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Voices, video, and photos from Oxfam's fight against poverty

Thao Nguyen: Why climate change matters, right now

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Oxfam America supporter Thao Nguyen (of Thao with the Get Down Stay Down) is a San Francisco-based singer-songwriter, whose new album “Know Better, Learn Faster” has just been released.

Hello out there. I am very pleased to be writing you on Blog Action Day, as it is my favorite day of the year. Last year on this day I dressed up as a blog, but because I’m more of an idea person, execution was poor and no one could really tell. This year will be clearer and different.

Thao with the Get Down Stay Down. Photo: Tarina Westlund
Thao with the Get Down Stay Down. Photo: Tarina Westlund

I am a songwriter and musician by trade, and although that is incredibly fortunate in and of itself, I feel especially lucky for such job placement because it has afforded me the unique opportunity to closely work with and support Oxfam America.

I have always loved Oxfam’s focus and application of energies and issues to real live people, and how the scope and arch of causes great and small always return to how real places with real people are being affected, and what can be done to help improve their quality of life. Climate change is a real bastard, as we all have heard. And it’s happening, let’s not deny it. If you keep turning a blind eye to climate change it will probably be injured in a surprise gale force wind. Or not. The issue of climate change has painted the town so many times with so many brushes, it is understandable that those of us with the ability and privilege to forget, would.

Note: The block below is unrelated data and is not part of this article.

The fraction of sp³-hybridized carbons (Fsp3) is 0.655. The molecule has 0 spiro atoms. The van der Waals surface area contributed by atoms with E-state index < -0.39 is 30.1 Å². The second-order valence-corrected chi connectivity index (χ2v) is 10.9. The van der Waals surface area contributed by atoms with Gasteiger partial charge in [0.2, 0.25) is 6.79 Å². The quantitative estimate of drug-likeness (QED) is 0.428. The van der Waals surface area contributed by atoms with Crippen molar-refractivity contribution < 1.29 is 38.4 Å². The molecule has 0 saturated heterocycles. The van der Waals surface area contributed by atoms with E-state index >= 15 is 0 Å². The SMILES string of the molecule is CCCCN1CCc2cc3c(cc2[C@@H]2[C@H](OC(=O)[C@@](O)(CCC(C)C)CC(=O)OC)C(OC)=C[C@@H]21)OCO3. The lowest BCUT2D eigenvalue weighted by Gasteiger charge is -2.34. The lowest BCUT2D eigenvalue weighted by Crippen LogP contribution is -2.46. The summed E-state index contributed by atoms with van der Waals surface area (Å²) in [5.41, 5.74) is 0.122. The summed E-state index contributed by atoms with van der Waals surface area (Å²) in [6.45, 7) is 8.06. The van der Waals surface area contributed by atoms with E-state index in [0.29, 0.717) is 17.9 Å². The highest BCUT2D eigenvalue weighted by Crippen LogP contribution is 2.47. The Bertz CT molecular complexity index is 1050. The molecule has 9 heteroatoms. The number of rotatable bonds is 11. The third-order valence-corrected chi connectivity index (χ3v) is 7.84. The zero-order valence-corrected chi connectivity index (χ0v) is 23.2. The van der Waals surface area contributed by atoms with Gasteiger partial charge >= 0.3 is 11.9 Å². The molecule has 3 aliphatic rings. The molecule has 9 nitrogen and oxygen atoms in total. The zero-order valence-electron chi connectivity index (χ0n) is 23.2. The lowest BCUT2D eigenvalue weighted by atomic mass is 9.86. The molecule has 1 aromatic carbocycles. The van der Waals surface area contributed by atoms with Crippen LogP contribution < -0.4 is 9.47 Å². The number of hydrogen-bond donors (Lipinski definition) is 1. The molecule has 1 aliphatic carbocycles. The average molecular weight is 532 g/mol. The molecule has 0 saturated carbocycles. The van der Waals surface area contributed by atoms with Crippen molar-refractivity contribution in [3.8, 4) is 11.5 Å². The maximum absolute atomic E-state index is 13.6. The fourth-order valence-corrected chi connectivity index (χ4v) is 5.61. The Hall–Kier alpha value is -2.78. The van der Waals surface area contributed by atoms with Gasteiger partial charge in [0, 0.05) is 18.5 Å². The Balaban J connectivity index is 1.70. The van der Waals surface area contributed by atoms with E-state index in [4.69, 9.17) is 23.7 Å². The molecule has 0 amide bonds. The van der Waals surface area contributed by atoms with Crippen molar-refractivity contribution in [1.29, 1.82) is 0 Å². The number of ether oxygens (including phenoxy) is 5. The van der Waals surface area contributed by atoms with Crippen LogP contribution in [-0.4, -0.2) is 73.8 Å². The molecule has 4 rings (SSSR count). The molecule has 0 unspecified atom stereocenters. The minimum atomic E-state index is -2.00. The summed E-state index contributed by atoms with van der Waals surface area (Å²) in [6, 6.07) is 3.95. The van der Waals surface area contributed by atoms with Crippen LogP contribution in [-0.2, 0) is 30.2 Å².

Enter Oxfam and others of its ilk to keep us aware and connected: The people the world over who have done the least to upset nature are always the ones who bear the brunt of its imbalance and fury.

Speaking of bearing the brunt of most of the environment’s and society’s ills, let us please discuss the women of the world. Oxfam’s Sisters on the Planet films turn much-needed attention to the extreme difficulties climate change presents to women in developing countries, and what can be done. I grew up in Virginia in a traditionally Vietnamese household, raised by a single mother, and witnessed many of the very specific challenges faced by women as providers: the lengths they must go to and the obstacles they must hurdle to keep their families healthy and stable. In many cases and places, the challenge for these women is to keep their families alive.

Global women’s issues are the ones I am most passionately linked to, so it was an enormous honor and excitement to be asked to serve as an ambassador for the Sisters on the Planet. I have seen the list of incredibly impressive women who are also ambassadors. It feels more appropriate to me to ask to interview to be their intern.bad-180-150

This campaign, this footage, and these women give me pause and then an overwhelming sense of urgency. What stronger kick in the pants could we ask for? I hope you will engage in this urgency, this sense that action must be taken, on behalf of all because it affects all. Thankfully organizations like Oxfam can help us distill and focus and maintain, that we might help in the most helpful way.

If you happen to come to a show of ours, Oxfam tablers will most likely be there, waiting to talk to you. They have buttons. And bandanas. And ways we can be better.

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  1. hass.mohand@googlemail.com'Hassan M

    Hello, I am from Morocco, and I am reading lots from BLOG ACTION DAY, and I am very interesting in all the different thoughts from the all different parts of the world. Thankyou for writing here.

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